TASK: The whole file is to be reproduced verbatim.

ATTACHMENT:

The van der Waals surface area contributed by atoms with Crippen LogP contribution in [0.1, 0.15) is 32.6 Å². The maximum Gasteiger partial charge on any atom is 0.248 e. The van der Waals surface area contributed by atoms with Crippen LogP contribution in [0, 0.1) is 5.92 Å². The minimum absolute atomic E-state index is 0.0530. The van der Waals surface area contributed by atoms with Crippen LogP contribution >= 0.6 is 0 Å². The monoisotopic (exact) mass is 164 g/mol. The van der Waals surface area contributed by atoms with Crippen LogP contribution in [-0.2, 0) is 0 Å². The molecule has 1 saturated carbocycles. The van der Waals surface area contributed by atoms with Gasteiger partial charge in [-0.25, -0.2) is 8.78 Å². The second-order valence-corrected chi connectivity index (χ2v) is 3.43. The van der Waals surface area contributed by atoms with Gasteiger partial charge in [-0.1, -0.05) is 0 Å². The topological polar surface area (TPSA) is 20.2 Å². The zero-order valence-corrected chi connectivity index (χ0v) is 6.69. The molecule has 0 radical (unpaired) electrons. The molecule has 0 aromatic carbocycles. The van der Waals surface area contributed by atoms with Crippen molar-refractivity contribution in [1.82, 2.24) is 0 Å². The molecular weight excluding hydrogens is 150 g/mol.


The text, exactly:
The van der Waals surface area contributed by atoms with Crippen LogP contribution in [0.1, 0.15) is 32.6 Å². The maximum Gasteiger partial charge on any atom is 0.248 e. The van der Waals surface area contributed by atoms with Crippen LogP contribution in [0, 0.1) is 5.92 Å². The minimum absolute atomic E-state index is 0.0530. The van der Waals surface area contributed by atoms with Crippen LogP contribution >= 0.6 is 0 Å². The monoisotopic (exact) mass is 164 g/mol. The van der Waals surface area contributed by atoms with Crippen LogP contribution in [-0.2, 0) is 0 Å². The molecule has 1 saturated carbocycles. The van der Waals surface area contributed by atoms with Gasteiger partial charge in [-0.25, -0.2) is 8.78 Å². The second-order valence-corrected chi connectivity index (χ2v) is 3.43. The van der Waals surface area contributed by atoms with Gasteiger partial charge in [-0.1, -0.05) is 0 Å². The topological polar surface area (TPSA) is 20.2 Å². The zero-order valence-corrected chi connectivity index (χ0v) is 6.69. The molecule has 0 radical (unpaired) electrons. The molecule has 0 aromatic carbocycles. The van der Waals surface area contributed by atoms with Crippen molar-refractivity contribution in [1.82, 2.24) is 0 Å². The molecular weight excluding hydrogens is 150 g/mol.